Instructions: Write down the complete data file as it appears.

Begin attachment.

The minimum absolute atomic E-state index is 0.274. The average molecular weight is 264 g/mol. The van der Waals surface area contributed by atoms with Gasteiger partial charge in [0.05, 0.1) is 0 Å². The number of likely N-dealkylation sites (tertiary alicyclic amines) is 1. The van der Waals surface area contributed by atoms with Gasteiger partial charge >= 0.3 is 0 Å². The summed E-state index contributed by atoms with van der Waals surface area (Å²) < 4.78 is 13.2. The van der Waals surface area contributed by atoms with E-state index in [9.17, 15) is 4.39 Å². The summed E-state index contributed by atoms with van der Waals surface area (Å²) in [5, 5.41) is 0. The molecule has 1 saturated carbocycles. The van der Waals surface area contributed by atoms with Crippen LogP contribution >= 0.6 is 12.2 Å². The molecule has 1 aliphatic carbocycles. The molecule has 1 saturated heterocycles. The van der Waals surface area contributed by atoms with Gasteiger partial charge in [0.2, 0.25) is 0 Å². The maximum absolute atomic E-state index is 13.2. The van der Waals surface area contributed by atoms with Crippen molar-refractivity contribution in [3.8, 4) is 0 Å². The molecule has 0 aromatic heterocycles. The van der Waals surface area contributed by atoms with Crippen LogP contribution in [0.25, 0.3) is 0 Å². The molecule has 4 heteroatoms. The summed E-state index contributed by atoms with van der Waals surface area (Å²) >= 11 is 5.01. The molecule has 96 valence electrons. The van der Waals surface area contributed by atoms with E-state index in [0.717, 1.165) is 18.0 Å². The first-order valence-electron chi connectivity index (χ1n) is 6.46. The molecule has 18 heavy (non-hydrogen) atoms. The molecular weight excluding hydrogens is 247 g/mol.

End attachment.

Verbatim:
The minimum absolute atomic E-state index is 0.274. The average molecular weight is 264 g/mol. The van der Waals surface area contributed by atoms with Gasteiger partial charge in [0.05, 0.1) is 0 Å². The number of likely N-dealkylation sites (tertiary alicyclic amines) is 1. The van der Waals surface area contributed by atoms with Gasteiger partial charge >= 0.3 is 0 Å². The summed E-state index contributed by atoms with van der Waals surface area (Å²) < 4.78 is 13.2. The van der Waals surface area contributed by atoms with E-state index in [9.17, 15) is 4.39 Å². The summed E-state index contributed by atoms with van der Waals surface area (Å²) in [5, 5.41) is 0. The molecule has 1 saturated carbocycles. The van der Waals surface area contributed by atoms with Crippen LogP contribution >= 0.6 is 12.2 Å². The molecule has 1 aliphatic carbocycles. The molecule has 1 saturated heterocycles. The van der Waals surface area contributed by atoms with Gasteiger partial charge in [0.2, 0.25) is 0 Å². The maximum absolute atomic E-state index is 13.2. The van der Waals surface area contributed by atoms with Crippen molar-refractivity contribution in [3.8, 4) is 0 Å². The molecule has 0 aromatic heterocycles. The van der Waals surface area contributed by atoms with Crippen LogP contribution in [0.25, 0.3) is 0 Å². The molecule has 4 heteroatoms. The summed E-state index contributed by atoms with van der Waals surface area (Å²) >= 11 is 5.01. The molecule has 96 valence electrons. The van der Waals surface area contributed by atoms with E-state index in [0.717, 1.165) is 18.0 Å². The first-order valence-electron chi connectivity index (χ1n) is 6.46. The molecule has 18 heavy (non-hydrogen) atoms. The molecular weight excluding hydrogens is 247 g/mol.